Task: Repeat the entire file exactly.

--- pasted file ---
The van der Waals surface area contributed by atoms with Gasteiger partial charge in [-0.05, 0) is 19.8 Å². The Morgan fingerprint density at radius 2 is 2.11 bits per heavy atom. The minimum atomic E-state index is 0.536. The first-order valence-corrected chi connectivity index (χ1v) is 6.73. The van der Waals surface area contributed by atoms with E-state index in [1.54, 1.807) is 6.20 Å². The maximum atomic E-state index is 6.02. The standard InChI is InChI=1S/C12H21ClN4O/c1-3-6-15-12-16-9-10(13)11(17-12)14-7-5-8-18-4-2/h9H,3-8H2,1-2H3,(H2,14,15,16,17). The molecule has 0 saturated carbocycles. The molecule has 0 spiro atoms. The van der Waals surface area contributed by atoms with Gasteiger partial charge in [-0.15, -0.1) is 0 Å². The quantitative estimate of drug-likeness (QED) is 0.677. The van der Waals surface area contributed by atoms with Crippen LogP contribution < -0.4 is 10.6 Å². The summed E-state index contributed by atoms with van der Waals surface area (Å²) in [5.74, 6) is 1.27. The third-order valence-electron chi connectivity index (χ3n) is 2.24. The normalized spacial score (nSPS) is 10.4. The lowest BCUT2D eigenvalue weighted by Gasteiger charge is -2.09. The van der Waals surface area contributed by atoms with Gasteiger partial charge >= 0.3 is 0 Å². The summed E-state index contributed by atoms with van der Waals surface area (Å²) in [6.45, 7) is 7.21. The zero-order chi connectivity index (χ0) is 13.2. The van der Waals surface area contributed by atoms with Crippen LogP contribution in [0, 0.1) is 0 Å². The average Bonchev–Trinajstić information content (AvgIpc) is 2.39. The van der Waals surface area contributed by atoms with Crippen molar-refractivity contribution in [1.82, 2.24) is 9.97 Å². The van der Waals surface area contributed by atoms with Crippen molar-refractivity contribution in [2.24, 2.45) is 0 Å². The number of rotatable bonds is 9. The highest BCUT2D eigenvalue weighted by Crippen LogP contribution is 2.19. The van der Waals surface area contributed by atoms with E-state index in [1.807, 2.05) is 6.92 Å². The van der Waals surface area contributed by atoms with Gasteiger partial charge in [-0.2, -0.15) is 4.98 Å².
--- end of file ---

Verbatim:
The van der Waals surface area contributed by atoms with Gasteiger partial charge in [-0.05, 0) is 19.8 Å². The Morgan fingerprint density at radius 2 is 2.11 bits per heavy atom. The minimum atomic E-state index is 0.536. The first-order valence-corrected chi connectivity index (χ1v) is 6.73. The van der Waals surface area contributed by atoms with E-state index in [1.54, 1.807) is 6.20 Å². The maximum atomic E-state index is 6.02. The standard InChI is InChI=1S/C12H21ClN4O/c1-3-6-15-12-16-9-10(13)11(17-12)14-7-5-8-18-4-2/h9H,3-8H2,1-2H3,(H2,14,15,16,17). The molecule has 0 saturated carbocycles. The molecule has 0 spiro atoms. The van der Waals surface area contributed by atoms with Gasteiger partial charge in [-0.15, -0.1) is 0 Å². The quantitative estimate of drug-likeness (QED) is 0.677. The van der Waals surface area contributed by atoms with Crippen LogP contribution < -0.4 is 10.6 Å². The summed E-state index contributed by atoms with van der Waals surface area (Å²) in [5.74, 6) is 1.27. The third-order valence-electron chi connectivity index (χ3n) is 2.24. The normalized spacial score (nSPS) is 10.4. The lowest BCUT2D eigenvalue weighted by Gasteiger charge is -2.09. The van der Waals surface area contributed by atoms with Gasteiger partial charge >= 0.3 is 0 Å². The summed E-state index contributed by atoms with van der Waals surface area (Å²) in [6.45, 7) is 7.21. The zero-order chi connectivity index (χ0) is 13.2. The van der Waals surface area contributed by atoms with Crippen LogP contribution in [0, 0.1) is 0 Å². The average Bonchev–Trinajstić information content (AvgIpc) is 2.39. The van der Waals surface area contributed by atoms with Crippen molar-refractivity contribution in [1.82, 2.24) is 9.97 Å². The van der Waals surface area contributed by atoms with Crippen molar-refractivity contribution in [2.24, 2.45) is 0 Å². The number of rotatable bonds is 9. The highest BCUT2D eigenvalue weighted by Crippen LogP contribution is 2.19. The van der Waals surface area contributed by atoms with E-state index in [1.807, 2.05) is 6.92 Å². The van der Waals surface area contributed by atoms with Gasteiger partial charge in [-0.2, -0.15) is 4.98 Å².